We've all heard it before, and many have probably said it before, the English Premier League is without a doubt the "best league", but is that correct? For a long while it seemed like every player wanted to play there, but recently La Liga (Spain) has become the league to play in, despite the EPL not being too far behind. With the transfer window closed, many are now wondering why certain players seem reluctant to leave the EPL. It might seem as easy as a Fifa 15 video game transfer, but there's a lot of things that come in to a move, especially when the player has to leave England behind for a new country.
Take Manchester United for example. The club are usually central to many EPL incomings and outgoings, and this summer they were more involved than ever before, however, it wasn't as simple to overhaul their squad as they had envisioned. United signed Radamel Falcao in a record-breaking loan deal and Marcos Rojo, but there was so many things they had to consider at the last moment, and the same went for them, too.
Firstly, the club signed Rojo, but they had to wait to get his work permit sorted, The Argentinian international had a criminal incident holding it up, but he has finally sorted it out, and he's ready to start his life as a Red Devil. Of course, there's so much more to each and every deal. Falcao only found out about his move to Old Trafford hours before it happened, so what would he do with his house, car and other belongings?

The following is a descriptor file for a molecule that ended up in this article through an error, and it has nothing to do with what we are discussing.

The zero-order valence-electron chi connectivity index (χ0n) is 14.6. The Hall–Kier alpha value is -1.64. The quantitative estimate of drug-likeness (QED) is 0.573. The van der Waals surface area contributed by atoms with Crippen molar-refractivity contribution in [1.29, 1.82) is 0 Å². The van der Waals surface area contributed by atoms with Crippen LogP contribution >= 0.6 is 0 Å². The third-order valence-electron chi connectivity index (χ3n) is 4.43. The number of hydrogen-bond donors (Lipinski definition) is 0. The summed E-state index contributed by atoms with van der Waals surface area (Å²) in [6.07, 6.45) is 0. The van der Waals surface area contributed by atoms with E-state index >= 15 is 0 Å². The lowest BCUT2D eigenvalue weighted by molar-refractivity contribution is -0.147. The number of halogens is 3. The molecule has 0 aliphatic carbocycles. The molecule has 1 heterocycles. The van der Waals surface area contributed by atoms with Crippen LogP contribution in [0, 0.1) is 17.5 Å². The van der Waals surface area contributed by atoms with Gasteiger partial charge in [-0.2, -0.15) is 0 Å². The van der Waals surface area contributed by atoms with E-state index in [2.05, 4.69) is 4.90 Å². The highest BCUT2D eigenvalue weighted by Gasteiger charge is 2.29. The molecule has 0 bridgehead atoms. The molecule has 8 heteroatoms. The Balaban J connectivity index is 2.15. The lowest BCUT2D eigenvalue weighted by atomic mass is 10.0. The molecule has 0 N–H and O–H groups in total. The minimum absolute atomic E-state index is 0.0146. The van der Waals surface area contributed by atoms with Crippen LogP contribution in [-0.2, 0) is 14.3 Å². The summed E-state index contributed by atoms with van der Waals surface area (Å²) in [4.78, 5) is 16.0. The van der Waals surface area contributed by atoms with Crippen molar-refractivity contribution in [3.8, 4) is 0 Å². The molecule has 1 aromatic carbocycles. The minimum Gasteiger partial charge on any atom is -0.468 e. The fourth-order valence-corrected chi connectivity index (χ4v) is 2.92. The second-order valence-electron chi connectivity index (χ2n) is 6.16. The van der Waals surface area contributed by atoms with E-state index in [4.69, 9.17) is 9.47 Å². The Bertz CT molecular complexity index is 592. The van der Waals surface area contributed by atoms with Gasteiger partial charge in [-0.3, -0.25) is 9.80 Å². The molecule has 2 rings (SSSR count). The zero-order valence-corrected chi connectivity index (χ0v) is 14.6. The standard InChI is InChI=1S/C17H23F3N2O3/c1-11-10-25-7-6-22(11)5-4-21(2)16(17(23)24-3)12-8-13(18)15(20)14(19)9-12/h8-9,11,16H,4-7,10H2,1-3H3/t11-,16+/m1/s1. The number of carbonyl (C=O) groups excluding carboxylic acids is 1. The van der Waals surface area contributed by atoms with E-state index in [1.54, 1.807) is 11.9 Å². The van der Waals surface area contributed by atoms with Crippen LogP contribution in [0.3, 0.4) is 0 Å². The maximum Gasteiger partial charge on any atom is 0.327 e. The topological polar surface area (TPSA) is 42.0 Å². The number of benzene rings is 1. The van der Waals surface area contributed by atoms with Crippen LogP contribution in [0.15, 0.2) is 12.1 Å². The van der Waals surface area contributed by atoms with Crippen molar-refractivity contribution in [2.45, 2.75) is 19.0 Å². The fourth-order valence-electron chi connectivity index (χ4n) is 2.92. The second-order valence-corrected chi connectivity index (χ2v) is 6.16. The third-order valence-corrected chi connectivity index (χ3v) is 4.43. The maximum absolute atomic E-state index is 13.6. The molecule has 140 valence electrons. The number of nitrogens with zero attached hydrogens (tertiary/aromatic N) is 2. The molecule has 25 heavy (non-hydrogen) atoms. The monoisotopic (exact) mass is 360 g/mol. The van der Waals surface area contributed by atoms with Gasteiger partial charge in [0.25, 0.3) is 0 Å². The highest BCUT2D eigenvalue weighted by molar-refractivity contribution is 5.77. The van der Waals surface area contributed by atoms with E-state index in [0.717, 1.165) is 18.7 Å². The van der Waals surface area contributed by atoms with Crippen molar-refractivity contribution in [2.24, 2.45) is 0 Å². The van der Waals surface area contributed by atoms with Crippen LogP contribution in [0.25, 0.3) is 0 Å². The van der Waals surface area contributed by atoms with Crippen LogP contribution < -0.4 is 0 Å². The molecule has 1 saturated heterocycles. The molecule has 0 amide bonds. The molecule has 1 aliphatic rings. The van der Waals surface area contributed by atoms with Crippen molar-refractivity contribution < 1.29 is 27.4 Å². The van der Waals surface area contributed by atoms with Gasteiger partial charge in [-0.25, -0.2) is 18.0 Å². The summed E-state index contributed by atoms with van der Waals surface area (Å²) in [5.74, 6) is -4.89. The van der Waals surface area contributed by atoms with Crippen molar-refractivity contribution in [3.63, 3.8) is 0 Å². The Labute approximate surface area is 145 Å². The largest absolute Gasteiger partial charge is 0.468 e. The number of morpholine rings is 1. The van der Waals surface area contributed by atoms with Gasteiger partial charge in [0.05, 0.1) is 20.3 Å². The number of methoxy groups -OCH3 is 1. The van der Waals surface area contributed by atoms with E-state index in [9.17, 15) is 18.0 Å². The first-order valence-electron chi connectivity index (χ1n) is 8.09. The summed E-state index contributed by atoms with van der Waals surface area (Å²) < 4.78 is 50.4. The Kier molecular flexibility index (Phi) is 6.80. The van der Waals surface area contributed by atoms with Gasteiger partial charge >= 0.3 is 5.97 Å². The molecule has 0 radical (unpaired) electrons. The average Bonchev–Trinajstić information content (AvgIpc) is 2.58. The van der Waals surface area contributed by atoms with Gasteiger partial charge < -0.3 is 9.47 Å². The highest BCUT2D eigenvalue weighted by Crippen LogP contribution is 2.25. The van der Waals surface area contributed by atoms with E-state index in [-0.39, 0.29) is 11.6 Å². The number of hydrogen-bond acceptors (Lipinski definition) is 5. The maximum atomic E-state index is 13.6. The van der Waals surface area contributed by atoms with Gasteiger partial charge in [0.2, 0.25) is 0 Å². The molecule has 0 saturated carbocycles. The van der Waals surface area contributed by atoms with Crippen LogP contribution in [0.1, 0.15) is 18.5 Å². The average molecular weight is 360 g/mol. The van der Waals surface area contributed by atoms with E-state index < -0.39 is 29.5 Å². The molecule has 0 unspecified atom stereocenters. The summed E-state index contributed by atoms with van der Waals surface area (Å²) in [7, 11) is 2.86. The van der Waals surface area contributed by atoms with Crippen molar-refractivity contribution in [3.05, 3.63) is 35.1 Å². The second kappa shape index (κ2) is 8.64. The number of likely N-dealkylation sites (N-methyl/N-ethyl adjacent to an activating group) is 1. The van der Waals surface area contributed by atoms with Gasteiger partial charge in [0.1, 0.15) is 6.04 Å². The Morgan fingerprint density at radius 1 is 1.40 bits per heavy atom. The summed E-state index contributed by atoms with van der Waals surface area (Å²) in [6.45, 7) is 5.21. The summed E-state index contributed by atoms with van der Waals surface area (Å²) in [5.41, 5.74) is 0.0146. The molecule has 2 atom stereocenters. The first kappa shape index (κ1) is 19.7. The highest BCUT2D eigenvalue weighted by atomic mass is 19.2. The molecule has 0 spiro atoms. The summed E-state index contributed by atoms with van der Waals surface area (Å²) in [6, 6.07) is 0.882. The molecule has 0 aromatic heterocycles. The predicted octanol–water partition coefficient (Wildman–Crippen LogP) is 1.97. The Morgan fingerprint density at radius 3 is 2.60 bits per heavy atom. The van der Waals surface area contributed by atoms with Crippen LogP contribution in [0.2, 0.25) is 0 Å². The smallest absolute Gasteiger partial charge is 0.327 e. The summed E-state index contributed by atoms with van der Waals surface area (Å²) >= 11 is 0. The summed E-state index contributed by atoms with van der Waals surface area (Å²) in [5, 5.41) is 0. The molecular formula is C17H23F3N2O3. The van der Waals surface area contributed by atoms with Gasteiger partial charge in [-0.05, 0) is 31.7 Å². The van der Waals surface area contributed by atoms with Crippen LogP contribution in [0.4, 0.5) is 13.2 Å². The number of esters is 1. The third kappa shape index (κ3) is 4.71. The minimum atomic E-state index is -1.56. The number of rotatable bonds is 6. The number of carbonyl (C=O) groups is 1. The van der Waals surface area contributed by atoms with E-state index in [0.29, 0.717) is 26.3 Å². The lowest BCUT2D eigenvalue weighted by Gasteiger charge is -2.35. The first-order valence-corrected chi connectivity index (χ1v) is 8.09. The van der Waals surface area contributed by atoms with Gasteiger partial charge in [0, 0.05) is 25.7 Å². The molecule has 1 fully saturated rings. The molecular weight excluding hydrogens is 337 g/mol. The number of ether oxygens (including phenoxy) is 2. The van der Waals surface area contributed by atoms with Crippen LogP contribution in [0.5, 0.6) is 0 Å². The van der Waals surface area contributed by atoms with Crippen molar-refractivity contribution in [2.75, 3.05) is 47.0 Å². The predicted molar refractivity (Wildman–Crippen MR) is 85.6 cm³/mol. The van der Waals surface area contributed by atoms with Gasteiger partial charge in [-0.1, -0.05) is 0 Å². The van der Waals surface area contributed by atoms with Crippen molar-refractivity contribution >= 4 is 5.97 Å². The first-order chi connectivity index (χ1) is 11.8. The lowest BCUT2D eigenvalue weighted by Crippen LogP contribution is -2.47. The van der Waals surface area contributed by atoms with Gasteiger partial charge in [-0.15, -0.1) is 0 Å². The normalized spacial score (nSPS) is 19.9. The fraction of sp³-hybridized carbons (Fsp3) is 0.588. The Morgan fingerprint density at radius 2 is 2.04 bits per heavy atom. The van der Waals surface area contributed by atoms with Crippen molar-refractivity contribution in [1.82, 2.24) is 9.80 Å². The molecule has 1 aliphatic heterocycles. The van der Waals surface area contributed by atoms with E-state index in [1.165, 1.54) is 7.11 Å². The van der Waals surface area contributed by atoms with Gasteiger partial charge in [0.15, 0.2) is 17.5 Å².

Of course, sometimes a player can transfer his belongings to the country too, but what about somebody like Falcao, who constantly moves from country to country? With his staggering £350K a week wages, he might look at sending money between his different countries and connections using Azimo, However, what will he do with his property, you ask? Usually a player has a ten-year period, and unless you're as loyal as Lionel Messi, you never know where you may end up, so a player usually rents a property if they're unsure of the club, or they buy a place that has a good resell/rent value, giving them the chance to make a profit as well.
Big-name players mean big wages, which usually means expensive clothes, model girlfriends and a car collection that wouldn't look out of place at the Ferrari and Lamborghini headquarters. When a player commits to swapping countries, they have to consider what they're going to do with their belongings, meaning they need a plan for almost every circumstance. While most of us might us a great car sales service like This Is Ads, it's not possible for a footballer. Perhaps they'd sell the car to a fellow footballer, you wouldn't believe how often footballers buy each others cars and properties off of one another. Not only do they get the money up front (usually), but they know they can trust one another.
When looking at a player like Wayne Rooney, and wondering why he's yet to test the foreign waters, it's easy to forget there are a million-and-one reasons as to why he might want to avoid it, not forgetting the missus might be happy being in North England, rather than sunny Spain. Transfers will continue to happen like there's no tomorrow, but don't forget there's a lot more than what meets the eye when it comes to swapping the EPL for La Liga, or vice versa.